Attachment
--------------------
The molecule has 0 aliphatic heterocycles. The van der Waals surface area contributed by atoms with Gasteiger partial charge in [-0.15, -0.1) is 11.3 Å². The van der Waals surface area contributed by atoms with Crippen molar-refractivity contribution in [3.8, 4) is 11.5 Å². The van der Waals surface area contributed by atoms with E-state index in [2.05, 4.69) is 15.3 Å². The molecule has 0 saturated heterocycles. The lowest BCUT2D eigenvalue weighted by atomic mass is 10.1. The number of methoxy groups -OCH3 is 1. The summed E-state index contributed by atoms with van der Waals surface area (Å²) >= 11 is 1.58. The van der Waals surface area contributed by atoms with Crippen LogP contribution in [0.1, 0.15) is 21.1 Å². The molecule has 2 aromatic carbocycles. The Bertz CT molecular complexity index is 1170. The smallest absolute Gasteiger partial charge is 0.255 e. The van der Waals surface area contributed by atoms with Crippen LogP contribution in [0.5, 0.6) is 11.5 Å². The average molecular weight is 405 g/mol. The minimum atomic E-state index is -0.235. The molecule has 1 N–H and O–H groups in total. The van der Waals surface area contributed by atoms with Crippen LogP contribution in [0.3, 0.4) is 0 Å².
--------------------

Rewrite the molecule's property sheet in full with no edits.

The molecule has 0 aliphatic heterocycles. The van der Waals surface area contributed by atoms with Gasteiger partial charge in [-0.15, -0.1) is 11.3 Å². The van der Waals surface area contributed by atoms with Crippen molar-refractivity contribution in [3.8, 4) is 11.5 Å². The van der Waals surface area contributed by atoms with E-state index in [2.05, 4.69) is 15.3 Å². The molecule has 0 saturated heterocycles. The lowest BCUT2D eigenvalue weighted by atomic mass is 10.1. The number of methoxy groups -OCH3 is 1. The summed E-state index contributed by atoms with van der Waals surface area (Å²) >= 11 is 1.58. The van der Waals surface area contributed by atoms with Crippen LogP contribution in [0.1, 0.15) is 21.1 Å². The molecule has 2 aromatic carbocycles. The Bertz CT molecular complexity index is 1170. The smallest absolute Gasteiger partial charge is 0.255 e. The van der Waals surface area contributed by atoms with Crippen LogP contribution in [0.5, 0.6) is 11.5 Å². The average molecular weight is 405 g/mol. The minimum atomic E-state index is -0.235. The molecule has 1 N–H and O–H groups in total. The van der Waals surface area contributed by atoms with Crippen LogP contribution in [0.3, 0.4) is 0 Å².